Do you filter for severe sepsis?

Todd Fraser on 10-01-2010

Its been part of our mantra for treating severe sepsis for 10 years or more now, to institute early aggressive haemofiltration in a patient with severe sepsis, with or without overt renal failure. The belief has been that haemofiltration can assist removal of the so-called "middle molecules" such as interleukins and cytokines. Recently Payen et al published data in Critical Care Medicine that suggests that not only does this not improve outcomes, it may actually HARM the patient. The data was originally collected in 1997-2000, and uses polysulphone membrane filters, now recognised to be least likely to be useful in this circumstance. This is the largest study in this area so far. Cole et found little difference in 2002 when they compared organ function and cytokine levels in patients treated with 2L exchanges. However others have found higher effluent rates may infact do so. However, outcome data for higher volume exchanges is lacking. So where does this leave us? Along with the recently released RENAL study, which showed higher effluent rates don't improve outcomes, where does the role of haemofiltration in sepsis stand? What do you do?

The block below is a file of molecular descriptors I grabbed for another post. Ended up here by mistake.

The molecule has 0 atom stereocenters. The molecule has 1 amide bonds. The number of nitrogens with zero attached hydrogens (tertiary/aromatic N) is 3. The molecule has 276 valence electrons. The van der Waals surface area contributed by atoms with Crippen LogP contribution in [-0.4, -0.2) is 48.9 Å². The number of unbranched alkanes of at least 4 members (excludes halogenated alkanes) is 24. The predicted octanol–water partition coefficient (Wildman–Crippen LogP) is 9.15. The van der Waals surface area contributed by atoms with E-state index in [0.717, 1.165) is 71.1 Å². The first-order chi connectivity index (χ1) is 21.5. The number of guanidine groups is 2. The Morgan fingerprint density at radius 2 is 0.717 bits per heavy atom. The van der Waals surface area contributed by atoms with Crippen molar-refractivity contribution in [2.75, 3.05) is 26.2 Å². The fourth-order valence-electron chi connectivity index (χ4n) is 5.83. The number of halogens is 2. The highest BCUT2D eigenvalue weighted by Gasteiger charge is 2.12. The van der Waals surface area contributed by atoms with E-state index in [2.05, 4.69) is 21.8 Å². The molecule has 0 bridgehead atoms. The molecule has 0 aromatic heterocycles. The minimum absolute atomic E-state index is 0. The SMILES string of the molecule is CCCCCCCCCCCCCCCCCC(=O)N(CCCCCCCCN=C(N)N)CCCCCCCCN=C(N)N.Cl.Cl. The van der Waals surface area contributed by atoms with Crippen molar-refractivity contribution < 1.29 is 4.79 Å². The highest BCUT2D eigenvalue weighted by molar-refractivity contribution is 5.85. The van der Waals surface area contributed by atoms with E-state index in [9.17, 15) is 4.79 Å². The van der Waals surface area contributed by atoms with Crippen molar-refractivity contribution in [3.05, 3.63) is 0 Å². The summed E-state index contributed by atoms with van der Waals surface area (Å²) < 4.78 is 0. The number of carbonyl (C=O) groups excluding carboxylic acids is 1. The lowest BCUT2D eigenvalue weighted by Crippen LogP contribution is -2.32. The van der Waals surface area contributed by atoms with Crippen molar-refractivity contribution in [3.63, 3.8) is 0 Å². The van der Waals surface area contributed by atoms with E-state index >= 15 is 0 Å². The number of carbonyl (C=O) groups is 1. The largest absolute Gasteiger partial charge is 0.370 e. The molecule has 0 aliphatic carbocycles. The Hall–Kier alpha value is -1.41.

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AMIT KANSAL wrote 04-23-2010 11:08:50 pm
So, undoubtedly there is insufficient evidence to support high volume filtration.
I use filtration only for sepsis with established/ refractory renal failure, CVVHDF.
Cumulative evidence from RENAL/ VA-NIH studies would suggest dialysing enough but no need for more!

Todd Fraser wrote 05-18-2010 04:42:51 pm

I still find this quite difficult - how much renal failure is "enough" to require intervention, particularly in a patient with critical illness. How much does his ARF contribute to his haemodynamic instability? If we just got his acidosis under control, would he respond better to inotropes?




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